Homeless people from other cities moving to San Francisco for hotel rooms, mayor says

San Francisco protest calls for housing homeless people in hotels
An activist protests from her vehicle outside San Francisco’s Moscone Center on April 3, asking Mayor London Breed to house homeless people in vacant hotels during the coronavirus crisis.
(Ben Margot / Associated Press)

San Francisco Mayor London Breed said Wednesday that homeless people from other counties have moved to San Francisco to ask to be placed in city-leased hotels during the coronavirus crisis.

She stressed that the hotel rooms were for homeless individuals who lived in the city before the health crisis.

“Only people who are currently in our homeless system of care may qualify” for hotel room and other accommodations, she said.


She also said 120 RVs and trailers have been placed at Pier 94 for homeless residents of the Bayview-Hunters Point community.

Priority will be given to homeless people 60 or older and to those with underlying health conditions. The trailers and RVs will open for what city officials call “guests” next week, and support staff and meals will be provided, city officials said.

Abigail Stewart-Kahn, director of San Francisco’s homeless services, asked homeless residents from other counties to return to there.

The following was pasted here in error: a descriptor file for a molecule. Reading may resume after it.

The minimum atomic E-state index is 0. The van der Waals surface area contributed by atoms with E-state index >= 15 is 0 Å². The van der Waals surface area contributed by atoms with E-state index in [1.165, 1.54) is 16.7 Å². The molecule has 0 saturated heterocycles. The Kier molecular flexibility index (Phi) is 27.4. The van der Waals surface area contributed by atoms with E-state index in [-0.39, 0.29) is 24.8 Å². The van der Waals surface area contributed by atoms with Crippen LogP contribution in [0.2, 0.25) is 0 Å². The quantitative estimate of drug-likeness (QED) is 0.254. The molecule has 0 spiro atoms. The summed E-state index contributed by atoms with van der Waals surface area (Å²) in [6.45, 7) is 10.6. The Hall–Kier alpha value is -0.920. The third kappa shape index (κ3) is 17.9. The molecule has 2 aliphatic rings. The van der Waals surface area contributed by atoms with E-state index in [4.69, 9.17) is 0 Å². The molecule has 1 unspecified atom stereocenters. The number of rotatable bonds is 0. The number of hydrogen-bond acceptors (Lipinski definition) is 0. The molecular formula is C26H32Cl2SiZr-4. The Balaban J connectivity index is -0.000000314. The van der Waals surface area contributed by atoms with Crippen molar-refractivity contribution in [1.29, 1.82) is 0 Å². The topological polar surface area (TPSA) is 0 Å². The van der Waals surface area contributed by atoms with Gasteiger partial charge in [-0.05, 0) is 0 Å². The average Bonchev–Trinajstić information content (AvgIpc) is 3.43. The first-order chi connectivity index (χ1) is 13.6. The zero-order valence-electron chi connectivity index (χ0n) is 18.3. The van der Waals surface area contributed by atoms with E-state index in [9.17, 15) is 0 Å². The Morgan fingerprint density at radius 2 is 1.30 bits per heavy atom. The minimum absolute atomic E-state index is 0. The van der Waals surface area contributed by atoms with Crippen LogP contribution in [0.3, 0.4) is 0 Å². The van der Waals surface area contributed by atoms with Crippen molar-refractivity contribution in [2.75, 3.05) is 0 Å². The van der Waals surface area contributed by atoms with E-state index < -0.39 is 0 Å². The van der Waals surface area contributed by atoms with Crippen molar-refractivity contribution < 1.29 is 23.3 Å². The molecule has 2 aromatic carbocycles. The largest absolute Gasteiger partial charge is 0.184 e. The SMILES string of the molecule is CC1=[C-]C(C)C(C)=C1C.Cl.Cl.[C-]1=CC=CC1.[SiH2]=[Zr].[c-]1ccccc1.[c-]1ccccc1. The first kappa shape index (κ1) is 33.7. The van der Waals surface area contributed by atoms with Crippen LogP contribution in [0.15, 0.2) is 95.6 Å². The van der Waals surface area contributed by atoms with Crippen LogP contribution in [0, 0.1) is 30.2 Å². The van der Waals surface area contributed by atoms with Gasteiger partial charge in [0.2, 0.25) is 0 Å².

“We need you to return to your home communities and get the resources there,” she said.

Dr. Susan Philip, San Francisco’s deputy health officer, said 1,490 San Franciscans have tested positive for COVID-19, and 23 have died.

The virus “can spread as easily as it did a month ago,” she warned, “and it will thrive if we allow it.”

Officials also discussed modest easing of some stay-at-home rules, allowing certain outdoor businesses and recreational facilities to open Monday.

Philip said tennis courts and basketball courts will not be reopening because players share balls. “We still can’t share equipment,” she said.


Restaurants with outdoor spaces also will remain closed because diners have to remove their masks to eat and waitstaff might find it impossible to maintain a six-foot distance from customers. Child care and summer camps for children of essential workers will remain open, Philip said.